Aaron Brinen, Psy.D. in the Division of Psychology was interviewed for an important story on holiday stress that appeared in US News & World Report. See: https://health.usnews.com/wellness/articles/how-to-relieve-holiday-stress Also, he was interviewed on Channel 5 on a similar topic of feeling down during the holidays.
The Department of Psychiatry and Behavioral Sciences celebrated its 75th anniversary on Nov. 11 with an afternoon program that highlighted its contributions to professional education, research, and clinical care. “We wanted to recognize the important role of the department in the training of physicians and psychologists at Vanderbilt, showcase innovation in our clinical services, and highlight some of our research accomplishments,” said Stephan Heckers, MD, MSc, the William P. and Henry B. Test Professor of Schizophrenia Research and Chair of the Department.
A new prescribing alert helps physicians quickly understand how and why they should offer a naloxone prescription to a patient at high risk for an opioid overdose. The alert contains key facts about the patient’s history, such as previous overdoses and whether a benzodiazepine has also been prescribed. The alert has led to a dramatic increase in naloxone prescribing, which was described in a recent article in Anesthesia & Analgesia.
The Vanderbilt Kennedy Center (VKC) Nicholas Hobbs Discovery Awards and Director’s Strategic Priorities Grants have been announced for the 2022-23 award cycle. Projects address spatial processing, repetitive movements, adaptation of an intervention for Spanish-speaking families, and improving diagnostic approaches and treatment strategies for autistic individuals with co-occurring intellectual disability.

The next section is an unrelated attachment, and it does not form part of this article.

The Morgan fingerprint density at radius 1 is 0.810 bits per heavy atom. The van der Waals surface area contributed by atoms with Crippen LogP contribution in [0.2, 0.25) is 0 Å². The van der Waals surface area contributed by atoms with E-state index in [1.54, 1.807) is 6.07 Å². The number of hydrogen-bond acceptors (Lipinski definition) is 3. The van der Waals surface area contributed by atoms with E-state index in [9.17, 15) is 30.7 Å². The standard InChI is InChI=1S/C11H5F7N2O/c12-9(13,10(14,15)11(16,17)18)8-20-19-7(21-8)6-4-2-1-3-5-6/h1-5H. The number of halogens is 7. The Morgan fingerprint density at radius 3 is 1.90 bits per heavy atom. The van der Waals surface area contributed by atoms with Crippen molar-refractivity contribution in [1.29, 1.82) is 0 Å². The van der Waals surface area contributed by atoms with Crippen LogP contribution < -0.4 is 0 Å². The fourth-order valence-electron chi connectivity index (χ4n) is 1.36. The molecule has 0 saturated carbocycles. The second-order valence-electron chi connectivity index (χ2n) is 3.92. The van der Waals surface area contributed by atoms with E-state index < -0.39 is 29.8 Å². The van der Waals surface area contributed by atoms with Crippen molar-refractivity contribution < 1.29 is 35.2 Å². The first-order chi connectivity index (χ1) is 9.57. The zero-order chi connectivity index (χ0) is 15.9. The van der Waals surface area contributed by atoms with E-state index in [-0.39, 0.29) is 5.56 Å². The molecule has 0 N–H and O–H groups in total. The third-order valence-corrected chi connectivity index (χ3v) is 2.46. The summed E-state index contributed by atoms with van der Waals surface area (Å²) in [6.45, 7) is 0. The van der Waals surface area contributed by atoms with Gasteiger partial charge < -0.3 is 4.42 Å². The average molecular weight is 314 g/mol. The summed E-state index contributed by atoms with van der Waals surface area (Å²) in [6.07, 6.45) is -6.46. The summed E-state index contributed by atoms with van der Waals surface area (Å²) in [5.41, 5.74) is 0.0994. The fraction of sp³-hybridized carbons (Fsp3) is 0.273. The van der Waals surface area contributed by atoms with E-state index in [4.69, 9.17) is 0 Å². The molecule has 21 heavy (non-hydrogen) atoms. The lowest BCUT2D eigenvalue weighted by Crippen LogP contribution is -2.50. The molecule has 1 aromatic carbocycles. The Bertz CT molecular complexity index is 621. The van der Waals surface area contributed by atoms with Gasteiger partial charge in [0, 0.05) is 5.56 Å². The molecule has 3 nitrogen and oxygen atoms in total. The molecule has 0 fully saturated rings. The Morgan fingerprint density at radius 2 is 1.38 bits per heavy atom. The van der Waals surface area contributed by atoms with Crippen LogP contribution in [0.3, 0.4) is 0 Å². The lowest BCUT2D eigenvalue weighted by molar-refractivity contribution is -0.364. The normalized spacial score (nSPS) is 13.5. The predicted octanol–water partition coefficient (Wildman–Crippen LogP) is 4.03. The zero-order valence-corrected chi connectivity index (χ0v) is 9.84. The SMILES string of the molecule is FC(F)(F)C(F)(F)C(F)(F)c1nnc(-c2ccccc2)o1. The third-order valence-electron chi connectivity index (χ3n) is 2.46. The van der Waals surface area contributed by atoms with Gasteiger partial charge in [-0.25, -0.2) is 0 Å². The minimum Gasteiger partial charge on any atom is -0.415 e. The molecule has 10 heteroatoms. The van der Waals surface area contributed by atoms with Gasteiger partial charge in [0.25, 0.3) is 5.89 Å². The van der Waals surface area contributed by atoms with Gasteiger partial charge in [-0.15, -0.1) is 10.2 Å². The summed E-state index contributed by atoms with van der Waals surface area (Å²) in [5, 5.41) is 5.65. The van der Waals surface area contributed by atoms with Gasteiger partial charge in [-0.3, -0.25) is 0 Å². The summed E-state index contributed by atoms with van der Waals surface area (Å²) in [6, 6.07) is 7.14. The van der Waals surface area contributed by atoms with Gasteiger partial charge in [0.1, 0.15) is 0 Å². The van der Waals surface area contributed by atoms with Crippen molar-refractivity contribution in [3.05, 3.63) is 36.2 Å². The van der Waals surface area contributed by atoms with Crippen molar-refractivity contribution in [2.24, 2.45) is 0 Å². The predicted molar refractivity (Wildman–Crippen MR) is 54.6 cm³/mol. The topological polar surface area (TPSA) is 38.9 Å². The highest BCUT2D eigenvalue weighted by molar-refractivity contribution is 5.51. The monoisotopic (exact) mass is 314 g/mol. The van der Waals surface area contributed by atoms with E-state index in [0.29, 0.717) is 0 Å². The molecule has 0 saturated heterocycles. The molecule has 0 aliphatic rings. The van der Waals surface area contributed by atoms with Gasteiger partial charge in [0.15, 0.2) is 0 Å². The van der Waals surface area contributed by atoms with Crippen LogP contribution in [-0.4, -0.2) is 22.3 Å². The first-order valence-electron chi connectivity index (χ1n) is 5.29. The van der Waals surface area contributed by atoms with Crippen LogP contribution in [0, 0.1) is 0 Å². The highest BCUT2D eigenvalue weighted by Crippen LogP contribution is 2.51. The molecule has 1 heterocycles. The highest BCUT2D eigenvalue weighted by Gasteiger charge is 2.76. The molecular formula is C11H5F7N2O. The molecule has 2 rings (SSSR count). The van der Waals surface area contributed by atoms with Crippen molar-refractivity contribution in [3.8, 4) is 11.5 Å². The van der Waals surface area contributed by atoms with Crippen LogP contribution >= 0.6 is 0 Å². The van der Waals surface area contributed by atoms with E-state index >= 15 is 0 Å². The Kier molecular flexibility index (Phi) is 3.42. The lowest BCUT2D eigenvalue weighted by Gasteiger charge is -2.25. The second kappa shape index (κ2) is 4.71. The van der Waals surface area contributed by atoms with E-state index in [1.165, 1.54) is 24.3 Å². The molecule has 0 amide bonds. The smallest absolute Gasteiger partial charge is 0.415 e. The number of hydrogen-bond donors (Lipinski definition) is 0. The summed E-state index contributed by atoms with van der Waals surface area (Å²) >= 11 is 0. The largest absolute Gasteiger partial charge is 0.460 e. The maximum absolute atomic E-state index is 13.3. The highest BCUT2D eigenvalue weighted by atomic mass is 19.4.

Process must be customized to meet needs of individuals who have trouble naming and sharing emotions. Recently, emergency departments nationwide have seen a drastic upswing in young autistic people presenting with suicidal thoughts and behaviors. In response, Vanderbilt University Medical Center researchers, writing in Pediatrics, have suggested ways that clinicians and emergency department staff can adapt suicide safety plans to meet their special needs and enhance quality of care.
Kristopher A Kast, M.D., assistant professor of Psychiatry and Behavioral Sciences, program director of the Addiction Psychiatry Fellowship Program, and clinical director of the Addiction Consult Service, recently served as author of a newly-published paper in the Journal of the Academy of Consultation-Liaison Psychiatry.
Peter Martin, M.D., professor of Psychiatry & Behavioral Sciences, has published his latest book, Historical Vocabulary of Addiction. This book is intended for all psychiatrists and others who are interested in mental disorders, especially those who have not viewed patients who suffer from addictive disorders as typically in their bailiwick.